Outlook in the House

With the change in majority, Buck McKeon (R-CA) will replace Ike Skelton (D-MO) as Chairman of the House Armed Services Committee. Most of the remaining Republicans on the Committee are safe bets to retain their membership and will take their new positions on their subcommittees. On the Democratic side, the top four ranking Members, including Chairman Skelton, lost their bid for re-election. Of the remaining Democrats, as of now, eight lost their seats to Republicans, and Joe Sestak (D-PA) ran for a Senate seat (losing to Pat Toomey in Pennsylvania) and will not be returning. There are only two changes on the Republican side where both Members sought other offices. With the Democrats in the minority, they will lose 14 to 16 seats, creating a scramble for the remaining Members to keep their slots on the Armed Services Committee.

The House Appropriations Subcommittee on defense shouldn't look too different except for who is in the majority. Ranking Member Young will become the Chairman, a position he is familiar with having served as the Chairman more than once. Two Democrats lost their seats, and will probably not be replaced due to the ratios. There will probably be six new slots added on the majority side. The defense community expects to see little change in the way business is done in this arena, since most Members have worked together in both majority and minority status. There will be some new Members added in the case of a Republican majority and Members are jockeying for the coveted seats on this panel.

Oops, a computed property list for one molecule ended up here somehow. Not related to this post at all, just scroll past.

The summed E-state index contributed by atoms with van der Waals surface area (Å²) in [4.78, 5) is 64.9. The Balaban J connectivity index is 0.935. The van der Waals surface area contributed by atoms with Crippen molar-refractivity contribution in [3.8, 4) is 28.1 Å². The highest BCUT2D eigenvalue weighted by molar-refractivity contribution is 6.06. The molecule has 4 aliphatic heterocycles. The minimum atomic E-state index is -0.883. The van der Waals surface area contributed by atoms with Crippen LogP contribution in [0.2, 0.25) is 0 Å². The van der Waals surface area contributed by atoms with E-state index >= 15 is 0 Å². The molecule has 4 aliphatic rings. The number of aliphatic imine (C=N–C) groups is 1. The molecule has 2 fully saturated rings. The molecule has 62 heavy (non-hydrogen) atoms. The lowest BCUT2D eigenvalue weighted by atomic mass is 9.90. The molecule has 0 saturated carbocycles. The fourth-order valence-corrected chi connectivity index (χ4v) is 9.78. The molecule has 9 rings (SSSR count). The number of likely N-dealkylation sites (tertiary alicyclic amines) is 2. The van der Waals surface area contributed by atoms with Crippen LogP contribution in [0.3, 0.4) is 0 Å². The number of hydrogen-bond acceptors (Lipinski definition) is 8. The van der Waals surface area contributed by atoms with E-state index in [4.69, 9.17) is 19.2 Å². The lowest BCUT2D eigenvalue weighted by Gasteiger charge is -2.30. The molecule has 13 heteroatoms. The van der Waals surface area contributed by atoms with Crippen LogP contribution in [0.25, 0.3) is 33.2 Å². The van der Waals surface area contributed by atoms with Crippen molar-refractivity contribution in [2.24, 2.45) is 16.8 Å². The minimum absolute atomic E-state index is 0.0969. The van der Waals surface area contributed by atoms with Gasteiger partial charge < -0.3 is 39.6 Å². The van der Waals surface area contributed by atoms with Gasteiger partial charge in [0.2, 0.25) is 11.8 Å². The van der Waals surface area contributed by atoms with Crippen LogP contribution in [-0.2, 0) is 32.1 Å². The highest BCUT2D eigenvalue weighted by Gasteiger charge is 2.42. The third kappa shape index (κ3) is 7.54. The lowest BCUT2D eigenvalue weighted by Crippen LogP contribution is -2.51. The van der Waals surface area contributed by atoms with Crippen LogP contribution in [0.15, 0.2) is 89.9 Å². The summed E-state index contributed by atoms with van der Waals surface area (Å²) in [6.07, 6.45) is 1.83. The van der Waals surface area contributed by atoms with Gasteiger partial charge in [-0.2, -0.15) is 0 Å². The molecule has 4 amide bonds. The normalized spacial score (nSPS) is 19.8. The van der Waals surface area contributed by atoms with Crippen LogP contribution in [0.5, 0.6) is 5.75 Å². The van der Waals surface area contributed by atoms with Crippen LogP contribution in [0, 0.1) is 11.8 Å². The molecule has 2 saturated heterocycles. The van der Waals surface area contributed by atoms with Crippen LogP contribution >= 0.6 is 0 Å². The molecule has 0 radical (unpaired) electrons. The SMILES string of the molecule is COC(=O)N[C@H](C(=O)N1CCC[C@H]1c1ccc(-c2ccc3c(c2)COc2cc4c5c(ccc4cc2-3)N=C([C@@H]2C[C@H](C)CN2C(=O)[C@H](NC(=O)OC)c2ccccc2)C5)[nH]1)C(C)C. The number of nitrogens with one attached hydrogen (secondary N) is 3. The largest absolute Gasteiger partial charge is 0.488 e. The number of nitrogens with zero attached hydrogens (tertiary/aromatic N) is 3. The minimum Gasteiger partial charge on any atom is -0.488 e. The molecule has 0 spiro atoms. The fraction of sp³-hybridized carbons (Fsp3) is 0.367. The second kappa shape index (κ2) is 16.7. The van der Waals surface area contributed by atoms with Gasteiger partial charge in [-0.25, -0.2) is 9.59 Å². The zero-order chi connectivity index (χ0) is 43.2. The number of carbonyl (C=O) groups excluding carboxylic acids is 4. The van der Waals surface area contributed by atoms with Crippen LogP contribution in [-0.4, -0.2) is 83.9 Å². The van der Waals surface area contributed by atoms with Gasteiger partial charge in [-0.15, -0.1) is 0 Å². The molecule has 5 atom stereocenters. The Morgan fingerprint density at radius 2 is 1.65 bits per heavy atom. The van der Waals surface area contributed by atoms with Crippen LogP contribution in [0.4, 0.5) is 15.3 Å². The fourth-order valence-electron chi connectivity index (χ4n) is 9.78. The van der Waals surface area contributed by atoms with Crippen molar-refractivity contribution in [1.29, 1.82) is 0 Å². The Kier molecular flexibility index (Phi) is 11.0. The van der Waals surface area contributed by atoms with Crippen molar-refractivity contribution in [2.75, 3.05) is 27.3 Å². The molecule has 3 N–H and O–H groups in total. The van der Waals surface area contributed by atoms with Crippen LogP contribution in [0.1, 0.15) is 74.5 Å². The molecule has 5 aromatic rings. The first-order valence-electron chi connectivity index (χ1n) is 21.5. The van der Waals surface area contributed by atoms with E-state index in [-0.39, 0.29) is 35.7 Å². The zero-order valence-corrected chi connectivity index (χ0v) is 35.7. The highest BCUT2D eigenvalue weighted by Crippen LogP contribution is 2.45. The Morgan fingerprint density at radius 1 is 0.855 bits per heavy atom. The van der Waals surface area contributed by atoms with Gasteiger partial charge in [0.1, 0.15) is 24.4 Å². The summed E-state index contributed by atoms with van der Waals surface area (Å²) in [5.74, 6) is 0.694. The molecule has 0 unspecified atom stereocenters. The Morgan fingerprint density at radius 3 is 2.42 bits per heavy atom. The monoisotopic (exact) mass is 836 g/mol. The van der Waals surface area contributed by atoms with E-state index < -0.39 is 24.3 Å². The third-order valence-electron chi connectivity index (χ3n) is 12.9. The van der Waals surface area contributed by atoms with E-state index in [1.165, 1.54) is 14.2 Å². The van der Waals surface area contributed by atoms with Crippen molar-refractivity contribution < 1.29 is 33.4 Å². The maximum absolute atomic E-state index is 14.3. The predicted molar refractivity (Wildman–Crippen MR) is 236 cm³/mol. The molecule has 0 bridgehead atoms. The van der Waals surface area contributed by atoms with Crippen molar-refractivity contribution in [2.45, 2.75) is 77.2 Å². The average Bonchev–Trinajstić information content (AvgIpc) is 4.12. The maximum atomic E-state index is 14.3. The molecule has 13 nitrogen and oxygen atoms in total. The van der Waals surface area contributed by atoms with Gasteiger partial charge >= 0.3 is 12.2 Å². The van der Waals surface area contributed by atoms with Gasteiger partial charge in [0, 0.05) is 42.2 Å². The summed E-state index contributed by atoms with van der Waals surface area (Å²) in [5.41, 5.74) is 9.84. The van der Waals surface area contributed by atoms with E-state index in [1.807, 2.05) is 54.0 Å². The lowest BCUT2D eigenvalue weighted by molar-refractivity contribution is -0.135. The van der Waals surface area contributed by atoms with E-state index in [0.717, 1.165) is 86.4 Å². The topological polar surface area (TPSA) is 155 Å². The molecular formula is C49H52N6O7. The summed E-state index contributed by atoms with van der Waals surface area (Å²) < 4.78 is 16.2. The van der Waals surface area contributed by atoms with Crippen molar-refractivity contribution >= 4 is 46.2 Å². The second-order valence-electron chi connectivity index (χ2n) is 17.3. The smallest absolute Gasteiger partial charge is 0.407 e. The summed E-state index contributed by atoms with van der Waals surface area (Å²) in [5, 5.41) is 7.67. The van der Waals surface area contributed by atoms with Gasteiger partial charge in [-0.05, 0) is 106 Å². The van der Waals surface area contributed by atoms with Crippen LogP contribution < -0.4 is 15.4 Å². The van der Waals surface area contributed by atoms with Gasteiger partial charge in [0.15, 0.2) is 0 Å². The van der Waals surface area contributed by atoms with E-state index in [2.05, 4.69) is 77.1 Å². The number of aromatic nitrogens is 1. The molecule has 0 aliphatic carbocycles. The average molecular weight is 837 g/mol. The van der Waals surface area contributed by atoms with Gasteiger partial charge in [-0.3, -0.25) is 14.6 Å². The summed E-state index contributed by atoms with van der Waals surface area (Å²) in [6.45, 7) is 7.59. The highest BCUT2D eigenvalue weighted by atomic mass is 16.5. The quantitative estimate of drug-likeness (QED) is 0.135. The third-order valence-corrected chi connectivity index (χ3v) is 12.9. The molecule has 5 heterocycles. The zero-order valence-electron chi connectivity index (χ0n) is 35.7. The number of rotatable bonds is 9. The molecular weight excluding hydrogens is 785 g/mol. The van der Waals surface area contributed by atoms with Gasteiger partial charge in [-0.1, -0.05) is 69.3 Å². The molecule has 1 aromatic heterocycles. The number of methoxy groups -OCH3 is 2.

Outlook in the Senate

Nearly half the Defense Appropriations Subcommittee could be on the way out because of retirements or electoral defeats. Republicans are losing four of the current eight Members due to three retirements and Senator Brownback's successful run for Governor of Kansas. Turnover of this magnitude in one election cycle is virtually unheard of for such a powerful subcommittee. Two of the panel’s 11 Democratic members are leaving. With the GOP additions, there should be at least one more Member added to the subcommittee.

Regardless of who sits on the Senate panel in the next Congress, it may be in for a change in tone and approach. With the national mood opposed to federal spending and earmarks, Senate appropriators could face growing pressure to rein in Member-directed spending, as House appropriators have, and reduce Pentagon spending overall. In such a climate, some suggest that service on the Defense spending panel could become less attractive to new Senators.

Nonetheless, appropriators on the panel will continue to bring home funding for projects of local interest that are not requested by the Pentagon. The appropriators are all about securing dollars for their states.

The Republicans on the defense committees have already shown their hand by stating that they will fully fund and support the Afghanistan war effort, and the Washington parlor game is trying to determine if that means the timelines identified by the Administration are less firm now that a more "hawkish" Congress is in place.